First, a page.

We have come to a place in mobile health (mHealth) where the problem is no longer a lack of available apps. Patients and healthcare providers are using health related apps on their smartphones. Research studies have shown promising evidence that certain disease outcomes can be improved with implementation of a mobile app. The issue is now ensuring the quality and safety for patient-facing apps. It is unclear if apps can cause harm for certain users. There is a need for more research data studying the validity of health app reviews. Few healthcare providers are involved in the design of health apps, and no consensus exists on how medical professionals should evaluate and recommend an app to patients. Without guidance from the medical establishment, consumers can be led into using “digital snake oil”.

The term was used by Dr. James Madara, CEO of the American Medical Association (AMA), during the 2016 Annual AMA meeting in Chicago. Dr. Madara was talking about the current landscape of medical IT innovation, and what he saw as the lack of evidence and medical oversight in a new area of healthcare that could present potential dangers for patients. That fall, during the 2016 Health 2.0 conference in Silicon Valley, the mHealth community invited Dr. Madara on center stage to explain his thinking. As a physician attending this conference with mainly health technology innovators, I agreed amongst much contention, with Dr. Madara about the need for more evidence and involvement from the medical establishment.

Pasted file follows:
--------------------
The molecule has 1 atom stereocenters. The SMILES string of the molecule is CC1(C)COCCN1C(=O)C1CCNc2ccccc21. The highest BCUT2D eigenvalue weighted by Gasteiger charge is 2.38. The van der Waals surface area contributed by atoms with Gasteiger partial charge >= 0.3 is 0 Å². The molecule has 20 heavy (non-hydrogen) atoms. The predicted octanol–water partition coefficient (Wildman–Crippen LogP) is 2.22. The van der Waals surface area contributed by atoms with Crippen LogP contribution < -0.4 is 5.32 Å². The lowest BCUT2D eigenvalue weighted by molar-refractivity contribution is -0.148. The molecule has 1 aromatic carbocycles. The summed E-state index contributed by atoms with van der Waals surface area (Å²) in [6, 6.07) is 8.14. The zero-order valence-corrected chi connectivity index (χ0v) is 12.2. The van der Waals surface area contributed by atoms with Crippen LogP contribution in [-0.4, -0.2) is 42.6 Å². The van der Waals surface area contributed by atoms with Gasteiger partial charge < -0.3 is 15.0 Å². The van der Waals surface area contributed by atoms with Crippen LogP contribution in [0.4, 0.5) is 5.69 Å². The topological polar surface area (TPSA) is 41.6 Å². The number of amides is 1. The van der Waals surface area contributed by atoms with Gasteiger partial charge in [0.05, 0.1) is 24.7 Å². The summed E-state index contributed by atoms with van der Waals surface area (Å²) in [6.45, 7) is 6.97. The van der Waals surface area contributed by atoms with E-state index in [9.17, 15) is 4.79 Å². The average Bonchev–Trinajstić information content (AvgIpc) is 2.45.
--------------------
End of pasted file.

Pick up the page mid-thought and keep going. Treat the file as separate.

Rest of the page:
Researchers from Brigham and Women’s Hospital and the University of Michigan School of Medicine addressed these issues with a publication in Health Affairs. Singh & Drouin et. al published the article “Many Mobile Health Apps Target High-Need, High-Cost Populations, But Gaps Remain” to review apps marketed to high-need, high-cost (HNHC) patients. The authors used specific criteria to determine the utility, usability, and safety of these apps. This paper provides the groundwork needed for key players in healthcare to become more involved in mHealth.

Brigham and Women’s Hospital is a Harvard affiliated teaching hospital in Boston, and the University of Michigan School of Medicine is an academic health science institution located in Ann Arbor. The authors from this study are faculty from the Department of Internal Medicine. In this study, a search was conducted for patient-facing mHealth apps in iTunes and Google Play during February 2015. Keywords for chronic disease and HNHC risk factors were used as search terms. Recommendations from medical professional societies and expert interviews were also used to narrow down to a final sample of 137 apps that specifically targeted HNHC populations.

The apps were evaluated by both clinician and nonclinician reviewers. Qualitative assessments were used to analyze each app. Clinician reviewers rated apps on a 0-10 scale on whether they would recommend the app to a friend or colleague. They also determined whether appropriate action was taken when users input dangerous health information. Nonclinician reviewers evaluated the usability of an app using a validated scale. All reviewers characterized the type of patient engagement used, app store rating, privacy policy, cost model, and mechanism of data sharing.